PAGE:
Interest Groups and Interests
Interest Groups and Interests
In every democratic society, a plethora of interest groups seeks to influence public policy. Groups representing businesses, consumers, environmental causes, and a wide range of other concerns flock in the halls of power. Interest groups can, on the one hand, be seen as contributing positively to democratic processes by allowing different parties to state their case before government. On the other hand, they may be described as unduly affecting public policy on behalf of special interests. No matter which side of this ambivalence is emphasized, the role of such groups must be of great concern to those interested in understanding politics. Among the topics attracting particular attention are the questions of how groups attract and maintain members and how groups influence public policy.
Interest groups are conventionally defined as organizations seeking to influence public policy. They are distinguished from political parties in that they do not seek election to public office. Apart from this common ground, there are different opinions as to exactly which organizations should be categorized as interest groups. Notably, some authors include individual businesses, government institutions, as well as other types of organizations that make policy-related appeals to government. Others restrict the term to membership organizations, but accept that group members might be individuals, firms, or even other interest groups. In an attempt to clear up this confusion, Grant Jordan and his collaborators (2004) have suggested reserving the terms interest group or pressure group for organizations with members, while letting the term pressure participant refer to the wider spectrum of politically active organizations.
In discussions of interest groups, it is often fruitful to distinguish between different types of groups. Various ways of subdividing the universe of interest groups have been suggested, but among the most persistently used is the distinction between special interest groups and public interest groups. Special interest groups or sectional groups represent specific sectors of society, while public interest groups act for various causes. The latter are also referred to with the terms cause groups, idealistic groups, and citizen groups. This category encompasses both groups working for specific short-term goals and groups acting for more general causes, such as environmental protection or human rights. Whereas sectional groups typically recruit their members within the sector they represent, public interest groups are at least theoretically open to anyone supportive of group goals.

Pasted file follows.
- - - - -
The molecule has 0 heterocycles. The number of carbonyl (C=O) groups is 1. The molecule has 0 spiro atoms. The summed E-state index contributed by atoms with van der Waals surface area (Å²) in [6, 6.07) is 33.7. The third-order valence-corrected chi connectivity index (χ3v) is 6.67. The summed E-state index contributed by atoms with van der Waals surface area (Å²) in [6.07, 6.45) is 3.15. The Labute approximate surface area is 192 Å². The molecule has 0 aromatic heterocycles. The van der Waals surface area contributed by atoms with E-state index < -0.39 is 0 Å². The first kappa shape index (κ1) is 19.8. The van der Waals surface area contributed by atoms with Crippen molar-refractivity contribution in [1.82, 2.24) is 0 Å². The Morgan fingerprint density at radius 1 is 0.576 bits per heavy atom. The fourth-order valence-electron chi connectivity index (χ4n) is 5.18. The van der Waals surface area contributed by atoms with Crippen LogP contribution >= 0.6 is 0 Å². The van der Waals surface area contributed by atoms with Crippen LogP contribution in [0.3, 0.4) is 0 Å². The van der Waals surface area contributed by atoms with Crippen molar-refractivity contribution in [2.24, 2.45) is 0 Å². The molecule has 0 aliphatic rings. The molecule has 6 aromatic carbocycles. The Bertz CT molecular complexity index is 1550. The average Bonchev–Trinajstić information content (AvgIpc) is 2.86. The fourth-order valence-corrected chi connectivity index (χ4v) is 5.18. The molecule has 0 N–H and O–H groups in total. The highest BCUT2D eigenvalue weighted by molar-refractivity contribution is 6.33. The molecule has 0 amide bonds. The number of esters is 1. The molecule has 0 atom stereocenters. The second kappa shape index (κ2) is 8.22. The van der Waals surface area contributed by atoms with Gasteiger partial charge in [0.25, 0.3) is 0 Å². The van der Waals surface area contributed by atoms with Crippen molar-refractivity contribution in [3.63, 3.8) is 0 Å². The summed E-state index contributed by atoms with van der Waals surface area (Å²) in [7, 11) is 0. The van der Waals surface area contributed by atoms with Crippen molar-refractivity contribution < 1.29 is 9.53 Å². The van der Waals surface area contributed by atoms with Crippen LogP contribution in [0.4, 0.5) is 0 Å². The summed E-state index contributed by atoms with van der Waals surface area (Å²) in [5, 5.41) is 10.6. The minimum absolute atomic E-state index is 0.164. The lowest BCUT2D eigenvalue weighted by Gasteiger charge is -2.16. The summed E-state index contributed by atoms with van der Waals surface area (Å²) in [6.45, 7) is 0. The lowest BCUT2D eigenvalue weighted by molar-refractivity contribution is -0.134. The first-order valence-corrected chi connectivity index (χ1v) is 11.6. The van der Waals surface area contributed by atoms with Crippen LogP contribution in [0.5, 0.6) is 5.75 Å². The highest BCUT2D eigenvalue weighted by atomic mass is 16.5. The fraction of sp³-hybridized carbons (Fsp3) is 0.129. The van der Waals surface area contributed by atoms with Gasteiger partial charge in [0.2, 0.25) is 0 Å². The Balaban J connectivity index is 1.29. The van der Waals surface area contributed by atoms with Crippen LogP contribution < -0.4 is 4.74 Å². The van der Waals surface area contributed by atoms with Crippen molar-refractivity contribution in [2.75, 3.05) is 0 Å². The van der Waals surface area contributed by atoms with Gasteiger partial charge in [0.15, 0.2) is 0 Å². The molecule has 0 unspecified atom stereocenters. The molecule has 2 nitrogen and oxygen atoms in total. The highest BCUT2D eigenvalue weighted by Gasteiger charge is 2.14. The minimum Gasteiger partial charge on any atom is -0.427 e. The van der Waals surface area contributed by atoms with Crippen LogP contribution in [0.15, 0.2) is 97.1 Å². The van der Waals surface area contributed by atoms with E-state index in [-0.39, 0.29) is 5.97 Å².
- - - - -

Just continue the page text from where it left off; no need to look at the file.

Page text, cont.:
The classical approach within the study of interest groups is pluralism. Writing in the 1950s and 1960s, authors such as David Truman (1913–2003) attached great importance to groups. Pluralists portray groups as competing for influence in a relatively open political system. While resources are not seen as equally distributed among groups, it is asserted that no group is able to be consistently dominant. According to pluralists, new groups will mobilize almost automatically, provided their interests are sufficiently threatened, and these groups will counteract the influence of existing groups. Even though pluralism has come under attack from many quarters, it remains an important frame of reference in the interest group literature.
Among the important blows to pluralism was E. E. Schattschneider’s (1892–1971) ascertainment that: “The flaw in the pluralist heaven is that the heavenly chorus sings with a strong upper-class accent” (Schattschneider 1960, p. 35). Contrary to the pluralist notion of a fairly balanced group system, Schattschneider and the scholars following in his footsteps documented that the interest group system is heavily biased in favor of business interests. The most influential attack on pluralism directly targeted the assumption of automatic group mobilization. In The Logic of Collective Action (1965), the economist Mancur Olson (1932–1998) argued that rational self-interested individuals will not act to achieve their group interests. According to Olson, interest groups typically work to achieve public goods. It is in the nature of such goods that nonmembers cannot be excluded from consuming the good if the group is successful in providing it. If a business group is successful in obtaining business-friendly regulation of an industry, all firms in the industry will benefit. Furthermore, in large groups the contribution of one member does not make a difference in regard to whether a group will achieve its goals or not. Every potential member would therefore be better off by saving their membership dues than by joining the group. According to this logic, it is surprising that interest groups exist at all.